It's ten others.
Okay, that might be a slight exaggeration.
But you know, you'd think having cancer would be enough to be getting on with. Chemo, radiation, that's what you need to kill it, right? That makes (math is not my strong suit) exactly two things to think about. Or four, if you want to count each chemo drug of our protocol separately. And all that stuff is done in hospitals, under medical supervision, so I shouldn't have to worry about anything but driving Jake to his appointments.
Let's count the things done at home this week.
1. Septra: taken twice a day on Mondays and Tuesdays. It's an antibiotic to prevent pneumocystis, a tricky infection that preys on the immune compromised. It's so hard to treat that they want to make sure he doesn't get it in the first place.
2. Diflucan: another antibiotic, prescribed by Dr. Million on Tuesday to treat thrush, a yeast infection in his mouth. It's a side effect of the radiation. Antibiotics for 10 days should help.
3. Miralax: a laxative. Vincristine is hard on lots of body parts.
4. IV fluids: once a day, Thursday through Sunday. To keep him hydrated while his body is weakening from the cumulative effects of more than a month of radiation.
5. Neupogen: to help his white blood cells rebound quicker after inpatient chemo. An injection in the arm (given by me) once a day until his counts have come up.
6. Food, food, and more food. Whatever Jacob wants, whenever he wants it. Anything that might tempt him to eat in spite of the fact that he can't taste much--anything to keep his weight from falling further.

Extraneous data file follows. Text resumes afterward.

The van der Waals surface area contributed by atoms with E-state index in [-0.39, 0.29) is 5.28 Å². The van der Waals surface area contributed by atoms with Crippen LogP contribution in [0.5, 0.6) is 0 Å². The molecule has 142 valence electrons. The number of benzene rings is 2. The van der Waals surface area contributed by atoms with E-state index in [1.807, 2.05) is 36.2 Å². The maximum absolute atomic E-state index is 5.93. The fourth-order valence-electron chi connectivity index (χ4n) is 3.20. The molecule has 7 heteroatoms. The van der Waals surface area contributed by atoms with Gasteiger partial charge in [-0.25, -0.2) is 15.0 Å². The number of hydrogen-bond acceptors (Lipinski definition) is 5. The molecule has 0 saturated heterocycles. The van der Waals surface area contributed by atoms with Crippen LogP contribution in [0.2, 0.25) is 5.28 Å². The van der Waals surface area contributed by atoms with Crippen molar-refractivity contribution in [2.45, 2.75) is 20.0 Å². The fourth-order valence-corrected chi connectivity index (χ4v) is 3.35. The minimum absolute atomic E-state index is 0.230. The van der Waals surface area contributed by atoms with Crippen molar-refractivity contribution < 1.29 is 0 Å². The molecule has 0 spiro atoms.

So that's only six. Not bad, considering what he could be taking (pain meds, for one thing). But today we added one more thing to worry about:
7. Neuropathy: weakening of the muscles in the hands and feet due to the Vincristine that he gets weekly. It's one of the most serious side effects of the Vincristine and one we were hoping to avoid. But no--here we are only 8 weeks into our 42 weeks and the doctor was concerned enough today to skip our weekly dose. Jake was glad not to get chemo today, but instead he met with a physical therapist and came home with a bunch of exercises to strengthen his hands and feet.
It's not a huge deal, except that it feels like it. Part of me worries that skipping the Vincristine this early will give the tumor a chance to come charging back. Part of me thinks it's just not fair to have to worry about one more thing at this point.
But worries come with the territory and I've never been under the illusion that life is fair. Life just is, and this is ours right now.
It reminded me of something an oncologist told Jake in the second week of his treatment: "If it were just about killing cancer, we could do that in a heartbeat--just give you a large dose of arsenic. But as that would kill the rest of you . . . well, we just have to find the balance between killing the cancer and keeping the rest of you alive."
Now we're starting to feel the difficulties of that balance. I'm just grateful every day that our difficulties are so minor. And that Jake takes everything so well.
I wonder where he learned that?